The International Atomic Energy Agency expects significant nuclear power plant construction over the next two decades, in spite of the Fukashima disaster and the decisions by Germany and Switzerland to end their nuclear power operations and Italy’s decision not to proceed.

As Climate Spectator reports, the number of nuclear reactors in the world is expected to increase by between 90 and 350 units by 2030.  Presently there are 432 reactors across the globe.  The US, France and Russia have the most reactors.

Yukiya Amano, director general of the IAEA said yesterday that “Most of the growth is still expected to occur in countries that already have operating nuclear power plants, especially in Asia.  China and India will remain the main centres of expansion.”

The World Nuclear Association is also predicting substantial nuclear growth over the next two decades. See the Climate Spectator report Global nuclear capacity to grow 70% by 2030: WNA.

“It is clear that nuclear prospects in Germany and Japan have been damaged by Fukushima, but the prospects for new reactor build continue to be strong in China, India, Korea and the United Kingdom,” the body said in its nuclear fuel report, which is published every two years and was released on Thursday.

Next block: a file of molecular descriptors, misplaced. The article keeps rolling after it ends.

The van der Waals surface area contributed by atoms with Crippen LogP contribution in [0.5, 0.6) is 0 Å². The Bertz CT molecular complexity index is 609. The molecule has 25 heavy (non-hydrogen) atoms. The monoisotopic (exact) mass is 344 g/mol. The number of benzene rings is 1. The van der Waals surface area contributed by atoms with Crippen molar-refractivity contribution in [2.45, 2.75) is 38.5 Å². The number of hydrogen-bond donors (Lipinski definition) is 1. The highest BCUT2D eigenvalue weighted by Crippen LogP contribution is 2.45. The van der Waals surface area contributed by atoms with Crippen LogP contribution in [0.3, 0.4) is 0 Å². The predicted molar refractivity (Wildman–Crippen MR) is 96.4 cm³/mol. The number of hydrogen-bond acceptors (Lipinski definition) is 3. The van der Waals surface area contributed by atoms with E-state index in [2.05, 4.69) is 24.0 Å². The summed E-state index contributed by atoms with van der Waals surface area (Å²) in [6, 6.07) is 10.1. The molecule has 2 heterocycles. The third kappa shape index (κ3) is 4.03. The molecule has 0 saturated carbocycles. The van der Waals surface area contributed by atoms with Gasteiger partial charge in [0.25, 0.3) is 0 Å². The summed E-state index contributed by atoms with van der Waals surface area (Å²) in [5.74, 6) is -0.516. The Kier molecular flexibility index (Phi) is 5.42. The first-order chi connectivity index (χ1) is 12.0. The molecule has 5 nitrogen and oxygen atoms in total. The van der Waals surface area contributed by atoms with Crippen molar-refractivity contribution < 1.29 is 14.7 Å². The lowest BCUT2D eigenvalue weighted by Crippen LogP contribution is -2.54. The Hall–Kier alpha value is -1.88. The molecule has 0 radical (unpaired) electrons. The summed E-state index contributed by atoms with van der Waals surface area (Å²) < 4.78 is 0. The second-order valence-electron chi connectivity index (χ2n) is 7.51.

Installed nuclear capacity is expected to grow to 614 gigawatts (GW) by 2030 from 364 GW currently.

China is forecast to see the strongest growth level, with capacity rising to 136 GW in 2030, 13 times its current capacity.

“A remarkable feature is that work is commencing on third and fourth units at several sites, immediately after the initial two units, with sites anticipated eventually to take six or more reactors,” the WNA said.

“The Chinese program is huge.”

The Japanese earthquake and tsunami have not changed the fundamental facts of life on the planet.  Concerns about dwindling supplies of oil and gas, climate change fears, an ever increasing population, and the never-ending demand for electricity is forcing countries to find the best ways of creating clean baseload electricity.  And at this juncture, many countries believe that nuclear is still their preferred option.

 

 

 

 

 

 

 

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